Gero Limited

Contact: Julia Ogun

Public Release: 27-Aug-2015
Scientific Reports
How the mind sharpens the senses
A study conducted with experienced scholars of Zen-Meditation shows that mental focusing can induce learning mechanisms, similar to physical training.
German Research Foundation, German Federal Ministry of Education and Research, Bernstein Focus State Dependencies of Learning, Ludwig-Maximilians-Universität München, Willigis-Jäger Stiftung West-Östliche Weisheit

Contact: Dr. Hubert R. Dinse
Ruhr-University Bochum

Public Release: 27-Aug-2015
Scientists reveal cellular clockwork underlying inflammation
Researchers at the Virginia Bioinformatics Institute at Virginia Tech have uncovered key cellular functions that help regulate inflammation -- a discovery that could have important implications for the treatment of allergies, heart disease, and certain forms of cancer. The discovery, to be published in the Oct. 6 issue of the journal Structure, explains how two particular proteins, Tollip and Tom1, work together to contribute to the turnover of cell-surface receptor proteins that trigger inflammation.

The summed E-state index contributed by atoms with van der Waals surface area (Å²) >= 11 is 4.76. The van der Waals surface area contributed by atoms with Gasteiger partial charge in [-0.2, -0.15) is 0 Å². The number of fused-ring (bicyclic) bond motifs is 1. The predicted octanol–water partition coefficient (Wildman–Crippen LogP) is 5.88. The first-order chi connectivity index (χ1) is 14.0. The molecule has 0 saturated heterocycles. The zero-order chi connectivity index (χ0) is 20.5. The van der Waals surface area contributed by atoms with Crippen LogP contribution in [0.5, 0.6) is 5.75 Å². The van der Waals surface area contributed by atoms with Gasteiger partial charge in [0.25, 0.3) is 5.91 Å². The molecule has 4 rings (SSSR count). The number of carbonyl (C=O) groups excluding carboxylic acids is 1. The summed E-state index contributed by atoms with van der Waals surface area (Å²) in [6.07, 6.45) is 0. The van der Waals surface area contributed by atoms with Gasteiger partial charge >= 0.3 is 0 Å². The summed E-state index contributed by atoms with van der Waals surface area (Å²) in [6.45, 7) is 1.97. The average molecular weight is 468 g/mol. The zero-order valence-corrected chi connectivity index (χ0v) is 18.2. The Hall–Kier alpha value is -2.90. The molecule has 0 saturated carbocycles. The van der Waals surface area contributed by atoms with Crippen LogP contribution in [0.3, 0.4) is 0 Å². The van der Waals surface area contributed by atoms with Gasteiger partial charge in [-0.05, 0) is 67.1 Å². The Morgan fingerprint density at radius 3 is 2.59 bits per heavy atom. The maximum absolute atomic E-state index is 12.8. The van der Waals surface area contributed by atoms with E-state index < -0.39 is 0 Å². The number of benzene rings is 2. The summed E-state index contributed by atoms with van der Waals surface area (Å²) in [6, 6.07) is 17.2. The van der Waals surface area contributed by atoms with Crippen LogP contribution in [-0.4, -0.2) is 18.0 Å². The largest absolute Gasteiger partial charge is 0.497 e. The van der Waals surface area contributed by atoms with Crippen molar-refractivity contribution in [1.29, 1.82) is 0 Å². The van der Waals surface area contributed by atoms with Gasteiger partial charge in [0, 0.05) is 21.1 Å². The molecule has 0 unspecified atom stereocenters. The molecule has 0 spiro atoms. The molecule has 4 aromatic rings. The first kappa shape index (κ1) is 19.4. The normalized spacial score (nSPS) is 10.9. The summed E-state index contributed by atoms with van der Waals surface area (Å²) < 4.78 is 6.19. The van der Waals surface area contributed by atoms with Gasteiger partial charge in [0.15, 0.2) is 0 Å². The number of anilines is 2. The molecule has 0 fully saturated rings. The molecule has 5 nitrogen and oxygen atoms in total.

Contact: John Pastor
Virginia Tech

Public Release: 25-Aug-2015
Nature Methods
Algorithm helps identify elusive genes that express like clockwork
An algorithm developed by scientists at the Morgridge Institute for Research and the University of Wisconsin-Madison is giving scientists a new way to identify the dynamics of oscillatory genes, which play an essential role in development functions like cell division, circadian rhythms and limb formation.
Morgridge Institute for Research

Contact: Brian Mattmiller
Morgridge Institute for Research

Public Release: 25-Aug-2015
Plant Journal
Sequencing of barley genome achieves new milestone
Barley, a widely grown cereal grain commonly used to make beer and other alcoholic beverages, possesses a large and highly repetitive genome that is difficult to fully sequence. Now a team led by scientists at the University of California, Riverside has reached a new milestone in its work, begun in 2000, on sequencing the barley genome. The researchers have sequenced large portions of the genome that together contain nearly two-thirds of all barley genes.